Philadelphia has won a $3.5 million grant to fund a plan to cut the population in its overcrowded jails by more than a third.
On Tuesday, 7,452 inmates were sitting in Philadelphia’s jails. That’s more than those jails were built to hold, but it’s a vast improvement from 2008 when the population reached over 9,300, forcing many inmates to be confined three to a cell.
It’s something Richard Small has experienced for himself. He was arrested two days after his 18th birthday and charged with aggravated assault. He has spent the last seven years in and out of jail. When you’re the new guy, he says, you get the shaft.
“When you come in last, you gotta sleep in the boat,” Small said, referring to the plastic tubs called “blue boats” the Philadelphia Prison System uses for bedding for a third inmate in cells with only two bunks.
“It feels like you’re sleeping on the floor,” he said. “I would actually prefer the floor to sleeping in the boat because it’s just a false image in your head thinking you have a bed.”
The grant, awarded by the MacArthur Foundation, will help fund a sweeping set of reforms to relieve the overcrowding problem and cut the city’s jail population by 34 percent over the next three years.
About 60 percent of inmates are simply waiting for trial, many of them nonviolent offenders who cannot afford bail or who are being held on detainers for open cases, such as probation violations. Inmates are held for an average of 95 days in Philadelphia, four times the national average.
At a press conference announcing the grant, Deputy District Attorney George Mosey said the goal is to put fewer nonviolent people behind bars for shorter periods of time.
“This is something that we are very committed to because we want to do all that we can to make sure that we employ our limited resources to target the offenders that pose the greatest public safety threat to our community,” Mosey said.
Addressing racial disparities
The plan also aims to deal with glaring racial disparities — 72 percent of Philadelphia inmates are people of color — by providing training to root out bias across the criminal justice system. The Philadelphia Police Department will launch a pilot program in two of its districts to identify first-time, low-level offenders and, rather than arresting them, refer them to drug treatment or other diversionary programs.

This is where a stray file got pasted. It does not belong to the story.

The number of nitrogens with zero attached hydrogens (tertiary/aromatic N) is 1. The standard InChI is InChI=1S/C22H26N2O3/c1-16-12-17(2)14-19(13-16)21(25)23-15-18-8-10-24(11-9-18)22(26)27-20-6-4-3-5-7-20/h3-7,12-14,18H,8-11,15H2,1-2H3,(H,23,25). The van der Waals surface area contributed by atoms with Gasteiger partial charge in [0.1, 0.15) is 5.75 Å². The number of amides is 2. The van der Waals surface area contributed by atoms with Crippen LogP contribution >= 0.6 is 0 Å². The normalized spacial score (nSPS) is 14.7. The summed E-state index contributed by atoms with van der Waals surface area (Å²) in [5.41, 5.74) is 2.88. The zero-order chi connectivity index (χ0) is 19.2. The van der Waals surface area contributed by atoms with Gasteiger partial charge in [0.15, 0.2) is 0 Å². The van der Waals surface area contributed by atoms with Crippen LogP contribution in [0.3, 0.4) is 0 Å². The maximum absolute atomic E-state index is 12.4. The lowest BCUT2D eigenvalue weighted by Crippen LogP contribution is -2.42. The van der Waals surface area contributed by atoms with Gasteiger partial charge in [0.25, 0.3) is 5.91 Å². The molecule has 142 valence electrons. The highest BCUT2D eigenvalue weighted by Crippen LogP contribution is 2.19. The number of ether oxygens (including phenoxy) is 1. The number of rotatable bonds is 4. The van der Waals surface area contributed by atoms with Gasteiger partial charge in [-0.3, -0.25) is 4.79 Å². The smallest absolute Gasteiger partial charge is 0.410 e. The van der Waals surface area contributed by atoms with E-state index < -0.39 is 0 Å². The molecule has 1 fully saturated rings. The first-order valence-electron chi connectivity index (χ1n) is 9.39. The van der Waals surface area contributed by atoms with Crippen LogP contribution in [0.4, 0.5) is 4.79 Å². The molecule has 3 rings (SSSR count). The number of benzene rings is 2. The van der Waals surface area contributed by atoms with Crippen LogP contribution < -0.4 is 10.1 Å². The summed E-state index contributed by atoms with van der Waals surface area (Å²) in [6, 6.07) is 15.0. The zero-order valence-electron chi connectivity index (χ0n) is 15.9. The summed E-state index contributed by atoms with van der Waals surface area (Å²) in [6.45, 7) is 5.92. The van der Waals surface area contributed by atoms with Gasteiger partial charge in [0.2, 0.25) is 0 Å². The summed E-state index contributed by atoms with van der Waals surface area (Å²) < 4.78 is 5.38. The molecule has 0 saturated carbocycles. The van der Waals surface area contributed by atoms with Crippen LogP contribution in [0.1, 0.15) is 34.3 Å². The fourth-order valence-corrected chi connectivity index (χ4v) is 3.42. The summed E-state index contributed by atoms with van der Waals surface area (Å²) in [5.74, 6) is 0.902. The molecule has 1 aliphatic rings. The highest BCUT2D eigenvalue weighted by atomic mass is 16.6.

“There are some violent people out there that belong in jail, but the vast majority of people can be dealt with in other ways,” said Police Commissioner Richard Ross. “And clearly, we’re in support of that not only from a practical standpoint, but from a fiscal standpoint because it costs money to do what we’ve been doing.”
In Philadelphia, it costs about $100 per day to house just one inmate.
The total reform package will cost just over $6 million, with the city kicking in $2.1 million. Because it did not receive the full $4 million grant it applied for, the city will have to fill the $500,000 funding gap by raising money from private donors or finding additional dollars from city agencies.
To figure out which inmates could be safely released, the city will start using a machine learning-based risk assessment tool: a computer algorithm that uses data on the history of other defendants to determine the likelihood someone will skip mandatory court dates or be arrested again while waiting for trial.
The biggest share of the money, about $2.5 million, will fund expanding alternatives to cash bail, which is used to make sure defendants show up in court.
“Those who present no risk will be released on their own recognizance, while moderate-risk defendants will be supervised to varying degrees,” says the city’s summary report on the plan. That means increased use of electronic monitoring, house arrest and reporting centers for those who are released from jail while they await their day in court.
Under a pilot program, the Defender Association of Philadelphia will hire more attorneys to work with defendants when their bail is being set.
Offering help instead of direct path to jail
Other reforms include beefing up diversionary programs for those charged with selling narcotics such as heroin, as well as releasing some mentally ill inmates within 30 days and expanding treatment and housing services for them.
Public defender Tom Innes said the plan marks a shift in how Philadelphia looks at its criminal justice system.
“We’ve been focusing on re-entry, people coming out of jail,” Innes said. “What we need to do, is those folks who are on their first arrest, their first contact, is to get them the services they might not get until they’re getting out of jail.”
Richard Small, now 24, was invited to Wednesday’s press conference because he took part in a focus group last year with other young, former inmates like himself as part of the MacArthur grant application process. Today, Small is working as an apprentice with the Mural Arts Guild program and is somewhat ambivalent about the city’s reform plans.
“It’s very exciting, but at the same time … it’s nerve-rattling because you think about the fact that some of those people won’t be the model citizens, they will offend,” he said.
Still, Small is hopeful that most of them “will turn themselves around and make a positive impact on themselves and the lives around them.”
As for him, he is confident he’ll never set foot in jail again.